The following is from Eugene Genovese’s 1994 book The Southern Tradition: The Achievement and Limitations of an American Conservatism, pp. 51-53. Genovese reviews prevalent opinions on democracy and republicanism among antebellum Southern thinkers. It highlights the assertion I have made that the South became generally more Rightist between the time of Jefferson and secession, slowly waking up to the fact that joining the Union in 1789 had been a mistake and dealing with the resultant dissonance holding the opposing views caused in the meantime. Highlighted passages bolded by me.
From Jefferson’s presidency to Jackson’s and on to secession, disillusionment with democracy and universal manhood suffrage rose steadily among conservatives both North and South. Electoral realities forced dissidents to restrict themselves to private or only semipublic expression, but the antidemocratic undercurrent nonetheless built steadily. G. W. Featherstonhaugh reported Calhoun as saying that the federal government worked well until northern demagogues set universal suffrage and other political contrivances in motion. In the 1850s, James Stirling found that “most intelligent Americans I have met [agree] that the plague of this country is her universal suffrage.” Yet he noted that southerners especially mix up practical questions with speculations on the principles of society. Southern principles “smack strongly of the old aristocratic leaven; and though in public politics republican equality is grudgingly admitted, in private the Southerner expresses unmeasured disdain for his Yankee brethren.”
Old Jeffersonians like Thomas Cooper and William Branch Giles joined prominent old Federalists and Whigs in the backlash. Cooper, who had been a radical in Britain and then been convicted for violation of the Alien and Sedition Acts, gave up on universal suffrage before he arrived in South Carolina. Giles, speaking at Virginia’s constitutional convention in 1829-1830, denounced universal suffrage as the gateway to demoralization and corruption. Among the Whigs, George Badger of North Carolina restrained himself in public but privately expressed disgust and contempt for “modern democracy.” A steadily growing number of prominent southerners was declaring democracy itself a failure. Even John Taylor had assailed direct democracy: “Turbulence, instability, injustice, suspicion, ingratitude, and excess of gratitude, are among the evil moral qualities, which this form of government has a tendency to excite.” He supported frequent elections because he thought they would limit democracy through the imposition of republican checks.
Calhoun pulled the threads together at the end of his life in his Disquisition on Government and Discourse on the Constitution, in which he sought to preserve a restricted egalitarianism and minimal democracy within a conservative republican framework. Following Aristotle, he insisted that men are born in society with different talents, capacities, and situations and neither have been nor can be viewed as autonomous individuals. Men, “instead of being born free and equal, are born subject, not only to parental authority, but to the laws and institutions of the country were born and under whose protection they draw their first breath.” In the Discourse he wrote, “Ours is a democratic, federal republic. It is democratic, in contradistinction to aristocracy and monarchy. It excludes classes, orders, and all artificial distinctions.” It is democratic in resting upon “the great cardinal maxim that the people are the source of all power.” It is republican because the people do not surrender power; if they did, the government would no longer be democratic. Rather, they delegate power consitutionally. In Hobbesian accents, he declared that sovereignty is indivisible, and, therefore, a sovereignty divided between the states and the federal government could not be sustained. The people alone are sovereign. The federal and state governments stand in relation to each other with respect not to their functions but to their powers, with each paramount in its own sphere.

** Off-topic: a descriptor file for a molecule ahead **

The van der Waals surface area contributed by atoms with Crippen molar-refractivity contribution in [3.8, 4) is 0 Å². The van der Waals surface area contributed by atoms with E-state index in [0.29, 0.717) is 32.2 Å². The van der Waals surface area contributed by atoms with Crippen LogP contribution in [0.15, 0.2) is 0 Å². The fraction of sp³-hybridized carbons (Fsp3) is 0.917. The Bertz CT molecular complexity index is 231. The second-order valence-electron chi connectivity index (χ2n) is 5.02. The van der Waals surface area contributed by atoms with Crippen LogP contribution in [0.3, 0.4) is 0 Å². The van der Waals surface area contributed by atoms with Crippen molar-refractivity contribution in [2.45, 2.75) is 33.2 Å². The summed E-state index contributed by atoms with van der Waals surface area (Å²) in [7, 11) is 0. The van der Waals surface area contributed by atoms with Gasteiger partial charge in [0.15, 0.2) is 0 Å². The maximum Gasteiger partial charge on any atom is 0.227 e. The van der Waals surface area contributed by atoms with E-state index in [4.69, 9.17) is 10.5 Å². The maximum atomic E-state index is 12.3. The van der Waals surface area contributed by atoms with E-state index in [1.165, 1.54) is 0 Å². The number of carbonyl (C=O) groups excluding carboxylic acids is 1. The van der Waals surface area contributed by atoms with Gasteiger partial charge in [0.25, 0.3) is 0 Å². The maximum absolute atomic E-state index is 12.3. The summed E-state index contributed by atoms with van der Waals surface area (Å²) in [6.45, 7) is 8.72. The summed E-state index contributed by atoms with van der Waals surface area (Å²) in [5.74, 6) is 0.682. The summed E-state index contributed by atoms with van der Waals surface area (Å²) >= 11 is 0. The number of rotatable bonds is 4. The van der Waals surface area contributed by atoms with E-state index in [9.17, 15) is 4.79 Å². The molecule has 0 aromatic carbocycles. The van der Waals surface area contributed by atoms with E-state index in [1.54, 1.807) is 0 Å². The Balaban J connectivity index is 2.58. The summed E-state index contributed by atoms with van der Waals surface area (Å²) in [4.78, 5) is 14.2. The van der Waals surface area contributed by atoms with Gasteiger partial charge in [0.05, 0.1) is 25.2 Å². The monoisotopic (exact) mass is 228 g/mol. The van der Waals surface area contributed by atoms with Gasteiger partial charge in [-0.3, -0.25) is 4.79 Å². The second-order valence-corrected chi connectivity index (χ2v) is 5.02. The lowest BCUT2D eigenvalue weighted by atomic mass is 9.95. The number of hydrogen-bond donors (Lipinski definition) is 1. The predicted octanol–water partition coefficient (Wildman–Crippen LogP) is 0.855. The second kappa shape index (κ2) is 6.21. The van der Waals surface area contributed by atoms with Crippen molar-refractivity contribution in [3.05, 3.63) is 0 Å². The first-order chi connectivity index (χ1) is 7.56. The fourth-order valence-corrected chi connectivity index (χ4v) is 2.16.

Without blushing, Calhoun could speak of the sovereignty and equality of “the people” because his basic concepts had nothing to do with the radical egalitarianism of Rousseau, much less of a Robespierre, or even of a Jefferson in his more enthusiastic moments. Calhoun normally made careful distinctions, but he sometimes risked ambiguous formulations. He recognized natural rights when it suited him but in such a way as to justify the suspicion that his definition reduced them to one of those abstractions he and his colleagues constantly protested against. To put it another way, he in fact denied the several doctrines of natural rights in vogue at the time. Political rights, he insisted, derive from the collective will of society and are not natural. In an essay on the Dorr rebellion he explained: “When political and not natural rights are the subject, the people, as has been stated, are regarded as constituting a body politic, or State; and not merely as so many individuals. It is only when so regarded, that they possess any political rights.”